Geneseo hosted panel discussions on Monday April 3 and Tuesday April 4, and as a result Geneseo students have varying opinions on the effects of activist events.
The discussions were a part of Geneseo’s annual tribute to Martin Luther King Jr., presenting Student Nonviolent Coordinating Committee activists Freddie Greene Biddle and Jennifer Lawson. Jennifer Lawson serves as the Senior Vice President for Television and Digital Video Content at the Corporation for Public Broadcasting and Biddle works primarily to increase black voter registration.
Multiple departments sponsored the events, including the History Department, the Office of Multicultural Programs and the Sociology Department.
The first discussion, “Black Lives Matter and the Civil Rights Movement: An Intergenerational Conversation of 50+ Years of Struggle,” highlighted the backgrounds of the two speakers and of Shaketa Redden, who belongs to Buffalo’s Black Love Resists in the Rust group. The three answered such questions as why they got involved in civil rights activism and what each has done to accomplish change within their lifetime.
Effecting change is necessary, as there are psychological damages that are done to the mind and the body when undergoing these challenges, according to Biddle. Each speaker gave anecdotes as to why they joined both small and large groups of activists; Biddle spoke of how she was personally driven to activism when a bullet was shot through her family’s living room in Mississippi.
Jennifer Lawson expressed that she mobilizes around issues based on what she thinks she can achieve in her lifetime. That topic was significantly expanded upon in the panel on Tuesday April 4.
“The first discussion kind of brought a new perspective to activism—about why they were motivated to show their activism,” communication major sophomore Jamie-Lynn Irwin said. “We might not have that similar motivation, but hopefully we can be there for somebody, just like they’re being there for us.”
The second discussion, “Civil Rights Movement, Black Power and Justice Today,” again involved the biographies of Biddle and Jennifer Lawson, with a discussion focused more on the modern relevance of activism. Some audience members asked questions about how to handle the intersection of racism and sexism or how to address issues of gentrification in urban areas.
Intern for the SNCC junior Tanairi Taylor posed her own question about how to combat cultural appropriation. Jennifer Lawson responded by counseling prospective activists to maintain a list of priorities.
“I feel that time is such a limited commodity, that there is so little time,” Lawson said. “When I look at what I feel I need to work on and to do, [cultural appropriation] comes up so low on my priority list. I could care less about whether Kim Kardashian decides that she’s going to do an afro or whatever. If I can only do three things, it’s not on my list.”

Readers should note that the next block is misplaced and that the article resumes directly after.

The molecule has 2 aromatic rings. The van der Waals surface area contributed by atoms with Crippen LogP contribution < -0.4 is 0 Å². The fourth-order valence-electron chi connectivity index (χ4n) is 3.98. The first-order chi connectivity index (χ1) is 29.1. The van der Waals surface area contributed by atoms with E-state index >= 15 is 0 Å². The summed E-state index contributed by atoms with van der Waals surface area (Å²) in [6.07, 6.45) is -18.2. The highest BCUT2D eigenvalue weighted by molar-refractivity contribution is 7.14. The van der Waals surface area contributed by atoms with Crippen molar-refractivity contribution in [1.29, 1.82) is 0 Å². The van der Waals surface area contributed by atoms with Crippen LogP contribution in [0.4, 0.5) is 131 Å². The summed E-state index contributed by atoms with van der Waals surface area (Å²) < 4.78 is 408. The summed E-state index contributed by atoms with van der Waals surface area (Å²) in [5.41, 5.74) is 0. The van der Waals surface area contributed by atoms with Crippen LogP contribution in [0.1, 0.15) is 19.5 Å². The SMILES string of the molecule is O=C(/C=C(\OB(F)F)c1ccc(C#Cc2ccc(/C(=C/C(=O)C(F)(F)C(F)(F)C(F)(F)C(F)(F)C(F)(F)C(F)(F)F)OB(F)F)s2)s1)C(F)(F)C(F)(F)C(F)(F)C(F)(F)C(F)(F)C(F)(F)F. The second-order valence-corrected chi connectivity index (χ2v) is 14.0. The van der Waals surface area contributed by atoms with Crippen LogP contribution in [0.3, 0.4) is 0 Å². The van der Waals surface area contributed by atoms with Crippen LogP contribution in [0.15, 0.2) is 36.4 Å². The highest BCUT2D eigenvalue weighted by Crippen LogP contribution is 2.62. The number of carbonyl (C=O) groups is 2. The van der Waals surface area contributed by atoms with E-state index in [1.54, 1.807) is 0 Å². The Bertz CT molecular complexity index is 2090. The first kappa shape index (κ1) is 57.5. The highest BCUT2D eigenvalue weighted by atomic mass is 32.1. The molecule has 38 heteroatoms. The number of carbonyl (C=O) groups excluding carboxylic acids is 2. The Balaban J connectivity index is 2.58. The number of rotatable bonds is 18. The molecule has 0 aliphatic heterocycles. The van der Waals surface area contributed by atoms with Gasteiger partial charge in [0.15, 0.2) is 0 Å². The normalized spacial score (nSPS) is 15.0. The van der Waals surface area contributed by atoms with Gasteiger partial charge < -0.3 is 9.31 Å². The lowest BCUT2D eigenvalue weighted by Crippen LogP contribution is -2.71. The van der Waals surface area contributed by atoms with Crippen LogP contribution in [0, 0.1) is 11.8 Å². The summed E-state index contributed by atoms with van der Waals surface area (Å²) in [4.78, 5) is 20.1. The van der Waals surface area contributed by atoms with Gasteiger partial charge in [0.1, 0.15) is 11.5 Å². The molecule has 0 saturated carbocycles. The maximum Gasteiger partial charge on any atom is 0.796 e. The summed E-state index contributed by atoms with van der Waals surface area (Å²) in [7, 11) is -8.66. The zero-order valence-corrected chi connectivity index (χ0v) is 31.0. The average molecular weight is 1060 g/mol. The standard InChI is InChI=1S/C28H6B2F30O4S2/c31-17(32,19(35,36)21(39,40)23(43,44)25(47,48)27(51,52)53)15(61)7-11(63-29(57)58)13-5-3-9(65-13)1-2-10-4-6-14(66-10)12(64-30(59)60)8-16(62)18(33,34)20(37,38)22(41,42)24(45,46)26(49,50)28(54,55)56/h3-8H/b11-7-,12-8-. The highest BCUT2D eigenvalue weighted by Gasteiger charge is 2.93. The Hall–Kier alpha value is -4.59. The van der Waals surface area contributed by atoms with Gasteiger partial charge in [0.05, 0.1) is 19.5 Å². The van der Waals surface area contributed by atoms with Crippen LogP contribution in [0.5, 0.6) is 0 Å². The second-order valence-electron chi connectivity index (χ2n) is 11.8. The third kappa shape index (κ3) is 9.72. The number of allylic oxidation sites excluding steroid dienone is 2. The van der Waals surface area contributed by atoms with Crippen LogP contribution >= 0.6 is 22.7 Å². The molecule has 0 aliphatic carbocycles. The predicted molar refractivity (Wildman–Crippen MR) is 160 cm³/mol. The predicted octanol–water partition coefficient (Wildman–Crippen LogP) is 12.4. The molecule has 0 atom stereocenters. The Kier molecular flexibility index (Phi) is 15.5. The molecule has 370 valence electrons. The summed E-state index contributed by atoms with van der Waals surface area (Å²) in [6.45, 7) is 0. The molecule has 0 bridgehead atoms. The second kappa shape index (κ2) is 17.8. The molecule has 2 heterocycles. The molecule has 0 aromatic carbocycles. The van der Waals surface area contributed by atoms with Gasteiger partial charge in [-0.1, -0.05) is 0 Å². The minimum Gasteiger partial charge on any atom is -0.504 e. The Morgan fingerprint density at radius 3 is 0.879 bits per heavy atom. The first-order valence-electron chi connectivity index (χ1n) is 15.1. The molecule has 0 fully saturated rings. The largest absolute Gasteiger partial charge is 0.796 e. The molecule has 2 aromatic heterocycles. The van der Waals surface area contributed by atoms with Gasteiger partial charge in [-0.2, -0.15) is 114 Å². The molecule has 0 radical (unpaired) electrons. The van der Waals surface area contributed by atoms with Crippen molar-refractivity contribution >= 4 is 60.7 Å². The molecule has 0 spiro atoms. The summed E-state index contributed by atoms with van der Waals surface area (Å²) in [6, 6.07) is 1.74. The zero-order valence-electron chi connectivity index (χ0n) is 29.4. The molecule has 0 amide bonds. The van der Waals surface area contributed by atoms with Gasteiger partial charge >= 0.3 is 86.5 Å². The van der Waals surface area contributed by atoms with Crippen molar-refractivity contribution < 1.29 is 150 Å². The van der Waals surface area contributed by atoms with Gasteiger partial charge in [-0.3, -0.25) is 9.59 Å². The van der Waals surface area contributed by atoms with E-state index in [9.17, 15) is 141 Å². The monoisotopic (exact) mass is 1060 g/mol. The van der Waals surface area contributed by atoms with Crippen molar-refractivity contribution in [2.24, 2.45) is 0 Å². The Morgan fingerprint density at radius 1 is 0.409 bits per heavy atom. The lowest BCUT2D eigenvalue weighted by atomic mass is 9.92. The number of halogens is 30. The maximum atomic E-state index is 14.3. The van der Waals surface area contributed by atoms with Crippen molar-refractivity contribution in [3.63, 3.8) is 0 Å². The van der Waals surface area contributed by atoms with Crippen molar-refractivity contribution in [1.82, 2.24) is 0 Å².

Taylor didn’t fully agree with Jennifer Lawson’s dismissal of cultural appropriation as an issue.
“I just wanted to know how to make people start to care,” she said. “It just leads to a perpetuation of oppression and I don’t know whether you can just ignore it.”
SNCC intern junior Jenna Lawson, however, agreed with Jennifer Lawson that there are substantial priorities that activists need to realize and expedite when working toward constructively impacting society.
It is not that cultural appropriation does not exist; it is that activists need to reframe their priorities, according to Jenna Lawson.
“There’s a limit to what you can do on social media,” Jenna Lawson said. “I think that they reaffirmed that if you’re not doing tangible, social change, then you’re just saying empty words, essentially.”
Black Student Union president junior Zakiya Rose said that she believes that events like these have a mixed impact.
“It lets us know that the school cares, even if sometimes the students don’t care. But if I’m being honest, I’m not sure if it’s helpful for students who aren’t already into activism or equality, because those aren’t the people attending the events,” she said. “Generally, I think they’re beneficial. If they weren’t happening, I think that we’d be more worried about general support from faculty.”
Rose additionally emphasized the value of direct interaction between students.
“I’d encourage students who don’t feel comfortable going to these events just to go,” she said. “Even if you don’t want to participate, at least go and hear people’s stories. The only way things change is through direct interaction—you can’t stay in your own bubble.”
Associate news editor Malachy Dempsey contributed to writing this article.